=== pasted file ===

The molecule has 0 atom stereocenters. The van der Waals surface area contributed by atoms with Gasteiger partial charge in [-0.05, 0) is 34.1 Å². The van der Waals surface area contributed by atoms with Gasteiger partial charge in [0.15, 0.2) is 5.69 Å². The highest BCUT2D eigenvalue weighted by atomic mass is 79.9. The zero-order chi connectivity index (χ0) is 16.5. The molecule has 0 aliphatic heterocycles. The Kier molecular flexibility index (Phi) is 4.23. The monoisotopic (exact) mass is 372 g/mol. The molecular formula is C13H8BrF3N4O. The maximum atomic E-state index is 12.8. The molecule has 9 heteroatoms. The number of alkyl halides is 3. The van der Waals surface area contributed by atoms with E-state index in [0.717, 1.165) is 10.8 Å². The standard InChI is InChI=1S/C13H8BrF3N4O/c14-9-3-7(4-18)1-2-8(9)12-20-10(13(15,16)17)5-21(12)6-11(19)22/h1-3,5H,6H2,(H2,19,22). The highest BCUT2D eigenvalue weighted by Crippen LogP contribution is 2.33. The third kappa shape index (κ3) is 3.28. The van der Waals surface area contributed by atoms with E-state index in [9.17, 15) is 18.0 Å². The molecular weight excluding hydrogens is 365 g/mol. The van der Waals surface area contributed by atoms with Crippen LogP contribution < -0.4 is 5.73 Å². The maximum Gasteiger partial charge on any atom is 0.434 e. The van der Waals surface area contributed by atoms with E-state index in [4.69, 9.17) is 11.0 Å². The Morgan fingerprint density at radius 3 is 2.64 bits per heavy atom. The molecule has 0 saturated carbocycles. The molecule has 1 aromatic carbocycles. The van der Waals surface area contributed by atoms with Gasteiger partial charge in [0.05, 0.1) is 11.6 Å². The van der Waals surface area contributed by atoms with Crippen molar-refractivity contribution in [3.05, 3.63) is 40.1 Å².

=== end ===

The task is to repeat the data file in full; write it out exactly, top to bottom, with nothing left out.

The molecule has 0 atom stereocenters. The van der Waals surface area contributed by atoms with Gasteiger partial charge in [-0.05, 0) is 34.1 Å². The van der Waals surface area contributed by atoms with Gasteiger partial charge in [0.15, 0.2) is 5.69 Å². The highest BCUT2D eigenvalue weighted by atomic mass is 79.9. The zero-order chi connectivity index (χ0) is 16.5. The molecule has 0 aliphatic heterocycles. The Kier molecular flexibility index (Phi) is 4.23. The monoisotopic (exact) mass is 372 g/mol. The molecular formula is C13H8BrF3N4O. The maximum atomic E-state index is 12.8. The molecule has 9 heteroatoms. The number of alkyl halides is 3. The van der Waals surface area contributed by atoms with E-state index in [0.717, 1.165) is 10.8 Å². The standard InChI is InChI=1S/C13H8BrF3N4O/c14-9-3-7(4-18)1-2-8(9)12-20-10(13(15,16)17)5-21(12)6-11(19)22/h1-3,5H,6H2,(H2,19,22). The highest BCUT2D eigenvalue weighted by Crippen LogP contribution is 2.33. The third kappa shape index (κ3) is 3.28. The van der Waals surface area contributed by atoms with E-state index in [9.17, 15) is 18.0 Å². The molecular weight excluding hydrogens is 365 g/mol. The van der Waals surface area contributed by atoms with Crippen LogP contribution < -0.4 is 5.73 Å². The maximum Gasteiger partial charge on any atom is 0.434 e. The van der Waals surface area contributed by atoms with E-state index in [4.69, 9.17) is 11.0 Å². The Morgan fingerprint density at radius 3 is 2.64 bits per heavy atom. The molecule has 0 saturated carbocycles. The molecule has 1 aromatic carbocycles. The van der Waals surface area contributed by atoms with Gasteiger partial charge in [0.05, 0.1) is 11.6 Å². The van der Waals surface area contributed by atoms with Crippen molar-refractivity contribution in [3.05, 3.63) is 40.1 Å².